When in doubt, bail out!
Over the years I have instructed people in a variety of skills. I was a life guard and swim instructor and have taught white water canoeing and how to roll a whitewater kayak. I’ve introduced people to the joys of cross-country skiing and rock climbing. Several of my young relatives learned to drive a stick shift in my vehicles.
The instruction for each of these activities began in situations in which the student was most likely to be successful, and if they were not, their safety and the safety of those around them was ensured. It makes little sense to put a new driver behind the wheel and send them onto the highway, when an empty parking lot is available.
As skills are mastered the conditions for performance change. After someone is comfortable rolling their kayak in a heated pool we’d head out to a pond, or flat stretch of river. Psychologically this has an impact on a student, even if the level of difficulty has not changed. They can keep on their mask and nose clip if they prefer for comfort’s sake, but the shock of cold water, and just being in water that seems less predictable (there may be fish or rocks to contend with) will raise their level of stress. If the additional stress they experience is still tolerable, their learning curve should continue to climb. If not, they may not be able to perform whatever skills they already learned, and would not be expected to learn any new ones.
Before I even teach someone how to roll a kayak or paddle a canoe, the first skill students learn is one which is easy to perform and will be their ‘fall back’ skill in the event they are unable to perform the rolling or paddling skills they are practicing. People learning to swim will be able to grab on to the side of the pool, or put their feet down. Drivers learn how to brake.
Should they find themselves in literally ‘over their head’ a kayak paddler has the option of popping their spray skirt and floating out of their boat and swimming to shore (hopefully while hanging on to both their boat and paddle). Up until now the spray skirt has kept water out of the kayak and the paddler from sliding out of the boat. By grabbing hold of a loop at the front of the skirt and pulling, the spray skirt disconnects from around the cockpit and the paddler can lean forward and push themselves out of an upside down boat. It’s a skill that requires very little practice for a boater to become proficient at. The inclination to get out of a boat that is tipped upside down is about as natural a response as you can get. In fact learning to hang out upside down is a skill that needs to be practiced in order to roll efficiently.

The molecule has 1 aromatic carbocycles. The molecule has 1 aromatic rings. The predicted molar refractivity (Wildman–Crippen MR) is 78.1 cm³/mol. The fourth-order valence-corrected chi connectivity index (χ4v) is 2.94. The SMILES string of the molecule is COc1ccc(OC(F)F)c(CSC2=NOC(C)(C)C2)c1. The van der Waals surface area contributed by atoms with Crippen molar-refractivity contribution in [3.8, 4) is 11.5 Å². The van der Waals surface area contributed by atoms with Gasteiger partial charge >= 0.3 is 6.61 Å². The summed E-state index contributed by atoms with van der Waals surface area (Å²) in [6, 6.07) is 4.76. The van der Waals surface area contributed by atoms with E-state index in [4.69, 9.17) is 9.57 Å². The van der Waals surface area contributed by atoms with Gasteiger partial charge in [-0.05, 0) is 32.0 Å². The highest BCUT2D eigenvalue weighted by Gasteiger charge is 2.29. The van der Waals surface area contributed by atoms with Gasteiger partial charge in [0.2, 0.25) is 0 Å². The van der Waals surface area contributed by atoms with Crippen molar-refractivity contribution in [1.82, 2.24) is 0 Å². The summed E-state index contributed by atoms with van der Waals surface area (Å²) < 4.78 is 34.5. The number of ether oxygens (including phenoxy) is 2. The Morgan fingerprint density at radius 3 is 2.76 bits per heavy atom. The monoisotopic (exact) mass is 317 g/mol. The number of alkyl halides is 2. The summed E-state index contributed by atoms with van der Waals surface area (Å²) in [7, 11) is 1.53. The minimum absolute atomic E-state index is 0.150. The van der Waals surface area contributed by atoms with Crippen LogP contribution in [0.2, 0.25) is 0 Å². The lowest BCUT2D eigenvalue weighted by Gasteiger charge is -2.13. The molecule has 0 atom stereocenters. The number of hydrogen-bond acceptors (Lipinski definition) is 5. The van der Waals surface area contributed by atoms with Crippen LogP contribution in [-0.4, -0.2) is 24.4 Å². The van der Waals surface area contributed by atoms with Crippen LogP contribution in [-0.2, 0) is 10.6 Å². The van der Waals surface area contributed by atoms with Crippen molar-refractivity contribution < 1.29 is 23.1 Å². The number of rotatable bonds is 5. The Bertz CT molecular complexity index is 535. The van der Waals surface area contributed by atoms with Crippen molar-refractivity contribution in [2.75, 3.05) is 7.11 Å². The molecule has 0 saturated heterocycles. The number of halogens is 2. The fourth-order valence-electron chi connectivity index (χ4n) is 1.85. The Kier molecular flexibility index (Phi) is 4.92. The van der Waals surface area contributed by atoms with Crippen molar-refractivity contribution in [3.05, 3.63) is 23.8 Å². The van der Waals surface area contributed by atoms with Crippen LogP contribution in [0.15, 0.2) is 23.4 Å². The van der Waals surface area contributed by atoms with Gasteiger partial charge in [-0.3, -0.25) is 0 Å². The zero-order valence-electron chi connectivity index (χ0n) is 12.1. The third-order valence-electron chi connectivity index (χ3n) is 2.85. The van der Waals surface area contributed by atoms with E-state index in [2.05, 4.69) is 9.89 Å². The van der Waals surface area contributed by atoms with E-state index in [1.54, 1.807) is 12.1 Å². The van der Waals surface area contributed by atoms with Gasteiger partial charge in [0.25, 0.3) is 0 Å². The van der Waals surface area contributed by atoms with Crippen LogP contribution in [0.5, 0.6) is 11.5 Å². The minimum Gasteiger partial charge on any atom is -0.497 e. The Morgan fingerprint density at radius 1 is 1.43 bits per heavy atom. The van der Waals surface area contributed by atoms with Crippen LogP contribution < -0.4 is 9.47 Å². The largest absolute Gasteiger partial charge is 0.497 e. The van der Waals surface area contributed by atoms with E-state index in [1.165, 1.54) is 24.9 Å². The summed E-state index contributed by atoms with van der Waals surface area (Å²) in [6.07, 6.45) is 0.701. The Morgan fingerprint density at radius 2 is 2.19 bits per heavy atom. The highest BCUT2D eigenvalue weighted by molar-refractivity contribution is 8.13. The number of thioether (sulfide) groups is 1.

When working with a fearful dog, a ‘bail out’ move should be among some of the first behaviors they learn. Our goal is usually to get our dogs to be able to move toward or interact with their triggers, but they need to be prepared to respond to situations in which they are too stressed or over their skill level. Practicing moving away from triggers can be like popping out of a kayak, since it’s something that many fearful dogs want to do anyway, it’s easy for them to learn and when super stressed, can perform with little thought.
Practice bail out moves with your dog before they find themselves struggling and too stressed to think.